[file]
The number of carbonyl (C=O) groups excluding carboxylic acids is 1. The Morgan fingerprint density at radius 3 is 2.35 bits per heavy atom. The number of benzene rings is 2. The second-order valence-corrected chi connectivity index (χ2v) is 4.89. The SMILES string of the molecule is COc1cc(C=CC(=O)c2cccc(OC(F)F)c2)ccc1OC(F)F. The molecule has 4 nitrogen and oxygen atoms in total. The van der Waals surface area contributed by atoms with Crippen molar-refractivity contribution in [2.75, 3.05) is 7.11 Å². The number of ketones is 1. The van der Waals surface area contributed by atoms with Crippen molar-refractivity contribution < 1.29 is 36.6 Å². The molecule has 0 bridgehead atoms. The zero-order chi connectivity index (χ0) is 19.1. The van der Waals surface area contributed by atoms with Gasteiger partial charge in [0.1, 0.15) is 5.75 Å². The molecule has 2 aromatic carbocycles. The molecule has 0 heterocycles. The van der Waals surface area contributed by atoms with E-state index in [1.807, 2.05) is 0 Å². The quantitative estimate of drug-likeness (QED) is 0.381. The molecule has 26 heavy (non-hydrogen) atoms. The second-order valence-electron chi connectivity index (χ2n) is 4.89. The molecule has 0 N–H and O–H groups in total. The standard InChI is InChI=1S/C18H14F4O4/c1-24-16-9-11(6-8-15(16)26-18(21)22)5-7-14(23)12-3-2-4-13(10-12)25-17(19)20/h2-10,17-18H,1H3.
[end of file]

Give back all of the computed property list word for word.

The number of carbonyl (C=O) groups excluding carboxylic acids is 1. The Morgan fingerprint density at radius 3 is 2.35 bits per heavy atom. The number of benzene rings is 2. The second-order valence-corrected chi connectivity index (χ2v) is 4.89. The SMILES string of the molecule is COc1cc(C=CC(=O)c2cccc(OC(F)F)c2)ccc1OC(F)F. The molecule has 4 nitrogen and oxygen atoms in total. The van der Waals surface area contributed by atoms with Crippen molar-refractivity contribution in [2.75, 3.05) is 7.11 Å². The number of ketones is 1. The van der Waals surface area contributed by atoms with Crippen molar-refractivity contribution < 1.29 is 36.6 Å². The molecule has 0 bridgehead atoms. The zero-order chi connectivity index (χ0) is 19.1. The van der Waals surface area contributed by atoms with Gasteiger partial charge in [0.1, 0.15) is 5.75 Å². The molecule has 2 aromatic carbocycles. The molecule has 0 heterocycles. The van der Waals surface area contributed by atoms with E-state index in [1.807, 2.05) is 0 Å². The quantitative estimate of drug-likeness (QED) is 0.381. The molecule has 26 heavy (non-hydrogen) atoms. The second-order valence-electron chi connectivity index (χ2n) is 4.89. The molecule has 0 N–H and O–H groups in total. The standard InChI is InChI=1S/C18H14F4O4/c1-24-16-9-11(6-8-15(16)26-18(21)22)5-7-14(23)12-3-2-4-13(10-12)25-17(19)20/h2-10,17-18H,1H3.